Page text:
Climate 200 the big money behind the independent candidates

Parliament’s Electoral Committee is looking at the measures and Special Minister of State Don Farrell repeated his earlier remarks that ‘we intend to legislate’ – after the committee’s report – when asked about donations important to Climate 200. The administration wing of the Labor Party told the committee it wanted donation caps.

Rob Keldoulis, pictured at his desk, said he did not see his donation as an investment requiring a return.Credit:Steven Siewert

But Climate 200 executive director Byron Fay said the donations leveled the playing field for independent candidates. “They came from every constituency in the country, including a third from rural and regional Australia,” he said.

Statistics from Climate 200 show that 85% of its 11,200 donors have each given $500 or less, with 75% of the total choosing to make their names public immediately on its website. Climate 200 aimed to provide a maximum of half of a candidate’s campaign funding.

On Monday, the names of 63 donors who gave more than the legal threshold of $14,500 will be released by the Elections Commission along with information about donations from other candidates, Senate groups and donors. Political parties, including the Coalition and Labour, which can spend tens of millions per election, tend to report their data via annual returns released in February.

Climate 200 founder Simon Holmes a Court and his family philanthropy vehicle Trimtab Foundation donated $250,000, just under 2% of the total $13 million raised by Climate 200.


Atlassian Cannon-Brookes co-founder’s climate campaign entity, Boundless Earth, donated a total of $1.18 million to Climate 200 and two candidates. Now-ACT Senator David Pocock received $50,000 and Bundaberg Mayor Jack Dempsey, whose failed attempt to overthrow National MP Keith Pitt was not supported by Climate 200, received a lower amount. Farquhar and his wife Kim Jackson donated $1.5 million to Climate 200.

Farquhar and Cannon-Brookes did not make themselves available for an interview, but emphasized urgent climate action in statements about their donations.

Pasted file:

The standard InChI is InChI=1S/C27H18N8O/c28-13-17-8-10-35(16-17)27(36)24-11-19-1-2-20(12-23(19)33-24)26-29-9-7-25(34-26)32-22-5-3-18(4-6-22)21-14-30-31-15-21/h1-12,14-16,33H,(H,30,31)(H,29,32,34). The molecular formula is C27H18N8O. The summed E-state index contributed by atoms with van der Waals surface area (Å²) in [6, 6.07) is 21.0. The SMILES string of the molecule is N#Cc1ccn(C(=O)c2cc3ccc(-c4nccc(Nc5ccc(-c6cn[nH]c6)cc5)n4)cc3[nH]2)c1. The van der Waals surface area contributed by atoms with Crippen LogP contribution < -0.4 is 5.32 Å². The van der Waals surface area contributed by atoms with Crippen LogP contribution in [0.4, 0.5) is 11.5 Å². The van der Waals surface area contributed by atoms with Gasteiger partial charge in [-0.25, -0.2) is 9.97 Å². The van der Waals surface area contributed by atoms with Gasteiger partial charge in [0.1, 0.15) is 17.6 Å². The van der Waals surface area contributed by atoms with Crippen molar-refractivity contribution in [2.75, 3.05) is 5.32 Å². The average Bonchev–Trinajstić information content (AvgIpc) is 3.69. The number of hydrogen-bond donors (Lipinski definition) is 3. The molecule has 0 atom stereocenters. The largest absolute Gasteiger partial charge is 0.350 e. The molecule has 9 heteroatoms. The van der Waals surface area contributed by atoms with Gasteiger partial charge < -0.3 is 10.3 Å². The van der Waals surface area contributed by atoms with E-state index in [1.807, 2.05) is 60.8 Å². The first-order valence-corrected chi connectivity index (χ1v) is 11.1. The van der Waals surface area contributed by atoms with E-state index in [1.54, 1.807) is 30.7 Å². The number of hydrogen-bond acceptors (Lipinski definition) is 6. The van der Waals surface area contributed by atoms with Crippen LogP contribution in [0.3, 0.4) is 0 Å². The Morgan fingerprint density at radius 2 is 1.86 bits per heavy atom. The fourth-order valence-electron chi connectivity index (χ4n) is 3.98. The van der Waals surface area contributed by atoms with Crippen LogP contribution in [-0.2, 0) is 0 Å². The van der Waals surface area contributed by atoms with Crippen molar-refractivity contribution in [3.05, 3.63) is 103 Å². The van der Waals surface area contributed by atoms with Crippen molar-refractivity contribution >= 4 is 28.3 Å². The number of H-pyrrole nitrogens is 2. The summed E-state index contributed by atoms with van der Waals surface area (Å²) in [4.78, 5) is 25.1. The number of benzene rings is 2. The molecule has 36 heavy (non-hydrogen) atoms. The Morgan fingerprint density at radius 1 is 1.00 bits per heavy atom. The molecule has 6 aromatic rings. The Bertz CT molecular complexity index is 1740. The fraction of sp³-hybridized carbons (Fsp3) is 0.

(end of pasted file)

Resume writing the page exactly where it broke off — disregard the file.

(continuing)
Former moderate Liberal MP Jason Falinski, who lost his seat on Sydney’s northern beaches to Climate 200-backed Sophie Scamps, said the organization’s disclosure of donations from super-wealthy people months after the election was bad for ordinary Australians who lacked that money.

“I think it’s a pretty serious hack of Australian democratic processes and it’s fundamentally a lack of transparency,” Falinski said.

Climate 200 supports real-time disclosure rules and lower thresholds for donors to reveal their identities, but has previously argued that caps on donations or spending could have “perverse effects on democracy” due to the advantage enjoyed by cardholders.

Six new Climate 200-backed independents were elected to the lower house in the 2022 elections, along with a senator and the re-election of four MPs.

Nick Fairfax, a scion of the Fairfax family who once owned this masthead, and his wife Sandra donated $100,000, while the Milgrom family of retailers donated $500,000, both matching contributions from small donors.

Of Keldoulis’ donations, $1.2 million went to Climate 200 and $659,000 went directly to a range of independents.

Keldoulis said he decided to donate after a contact encouraged him to listen to a speech by Holmes in court which convinced him that Labor’s insistence that MPs vote with the party and the ambition of coalition MPs meant that neither would challenge the party leadership to vote for the wishes of their constituents. . His 17-year-old son Felix, who is even more passionate about politics than his father, has also gotten involved, following poll results and election night results.

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